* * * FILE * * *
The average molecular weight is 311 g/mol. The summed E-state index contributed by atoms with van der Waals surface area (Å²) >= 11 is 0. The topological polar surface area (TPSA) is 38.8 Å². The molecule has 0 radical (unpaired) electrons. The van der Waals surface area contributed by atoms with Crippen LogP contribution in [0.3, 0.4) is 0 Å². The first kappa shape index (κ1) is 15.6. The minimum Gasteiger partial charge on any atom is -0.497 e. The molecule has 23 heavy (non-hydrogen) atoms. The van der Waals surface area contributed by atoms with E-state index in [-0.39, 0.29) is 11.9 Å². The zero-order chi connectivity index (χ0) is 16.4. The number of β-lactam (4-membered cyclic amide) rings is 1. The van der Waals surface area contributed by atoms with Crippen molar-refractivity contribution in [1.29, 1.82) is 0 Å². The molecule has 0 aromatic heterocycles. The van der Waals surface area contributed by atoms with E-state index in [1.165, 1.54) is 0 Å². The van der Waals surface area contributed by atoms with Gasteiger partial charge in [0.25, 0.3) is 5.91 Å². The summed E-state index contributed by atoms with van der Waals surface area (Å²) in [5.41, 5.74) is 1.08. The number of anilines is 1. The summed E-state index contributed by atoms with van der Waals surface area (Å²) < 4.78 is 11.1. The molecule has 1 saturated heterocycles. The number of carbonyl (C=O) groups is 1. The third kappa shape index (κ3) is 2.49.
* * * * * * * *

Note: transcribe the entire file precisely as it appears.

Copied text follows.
The average molecular weight is 311 g/mol. The summed E-state index contributed by atoms with van der Waals surface area (Å²) >= 11 is 0. The topological polar surface area (TPSA) is 38.8 Å². The molecule has 0 radical (unpaired) electrons. The van der Waals surface area contributed by atoms with Crippen LogP contribution in [0.3, 0.4) is 0 Å². The first kappa shape index (κ1) is 15.6. The minimum Gasteiger partial charge on any atom is -0.497 e. The molecule has 23 heavy (non-hydrogen) atoms. The van der Waals surface area contributed by atoms with E-state index in [-0.39, 0.29) is 11.9 Å². The zero-order chi connectivity index (χ0) is 16.4. The number of β-lactam (4-membered cyclic amide) rings is 1. The van der Waals surface area contributed by atoms with Crippen molar-refractivity contribution in [1.29, 1.82) is 0 Å². The molecule has 0 aromatic heterocycles. The van der Waals surface area contributed by atoms with E-state index in [1.165, 1.54) is 0 Å². The van der Waals surface area contributed by atoms with Gasteiger partial charge in [0.25, 0.3) is 5.91 Å². The summed E-state index contributed by atoms with van der Waals surface area (Å²) in [5.41, 5.74) is 1.08. The number of anilines is 1. The summed E-state index contributed by atoms with van der Waals surface area (Å²) < 4.78 is 11.1. The molecule has 1 saturated heterocycles. The number of carbonyl (C=O) groups is 1. The third kappa shape index (κ3) is 2.49.